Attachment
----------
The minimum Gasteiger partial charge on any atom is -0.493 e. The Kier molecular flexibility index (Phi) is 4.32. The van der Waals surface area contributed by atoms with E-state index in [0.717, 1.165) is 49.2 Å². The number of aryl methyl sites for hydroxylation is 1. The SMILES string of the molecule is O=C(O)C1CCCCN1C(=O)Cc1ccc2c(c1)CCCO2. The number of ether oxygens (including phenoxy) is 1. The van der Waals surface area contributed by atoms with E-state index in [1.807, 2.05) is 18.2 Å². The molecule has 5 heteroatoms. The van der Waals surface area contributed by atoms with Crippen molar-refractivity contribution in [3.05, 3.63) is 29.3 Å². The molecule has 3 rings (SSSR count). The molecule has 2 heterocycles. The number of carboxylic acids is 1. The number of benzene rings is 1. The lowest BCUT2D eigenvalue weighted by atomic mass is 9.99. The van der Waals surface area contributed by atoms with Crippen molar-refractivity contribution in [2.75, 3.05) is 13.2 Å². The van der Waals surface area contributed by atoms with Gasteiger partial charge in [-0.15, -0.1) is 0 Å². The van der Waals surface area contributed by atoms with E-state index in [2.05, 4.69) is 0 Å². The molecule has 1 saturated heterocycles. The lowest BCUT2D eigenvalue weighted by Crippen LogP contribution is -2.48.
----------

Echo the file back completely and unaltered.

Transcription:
The minimum Gasteiger partial charge on any atom is -0.493 e. The Kier molecular flexibility index (Phi) is 4.32. The van der Waals surface area contributed by atoms with E-state index in [0.717, 1.165) is 49.2 Å². The number of aryl methyl sites for hydroxylation is 1. The SMILES string of the molecule is O=C(O)C1CCCCN1C(=O)Cc1ccc2c(c1)CCCO2. The number of ether oxygens (including phenoxy) is 1. The van der Waals surface area contributed by atoms with E-state index in [1.807, 2.05) is 18.2 Å². The molecule has 5 heteroatoms. The van der Waals surface area contributed by atoms with Crippen molar-refractivity contribution in [3.05, 3.63) is 29.3 Å². The molecule has 3 rings (SSSR count). The molecule has 2 heterocycles. The number of carboxylic acids is 1. The number of benzene rings is 1. The lowest BCUT2D eigenvalue weighted by atomic mass is 9.99. The van der Waals surface area contributed by atoms with Crippen molar-refractivity contribution in [2.75, 3.05) is 13.2 Å². The van der Waals surface area contributed by atoms with Gasteiger partial charge in [-0.15, -0.1) is 0 Å². The van der Waals surface area contributed by atoms with E-state index in [2.05, 4.69) is 0 Å². The molecule has 1 saturated heterocycles. The lowest BCUT2D eigenvalue weighted by Crippen LogP contribution is -2.48.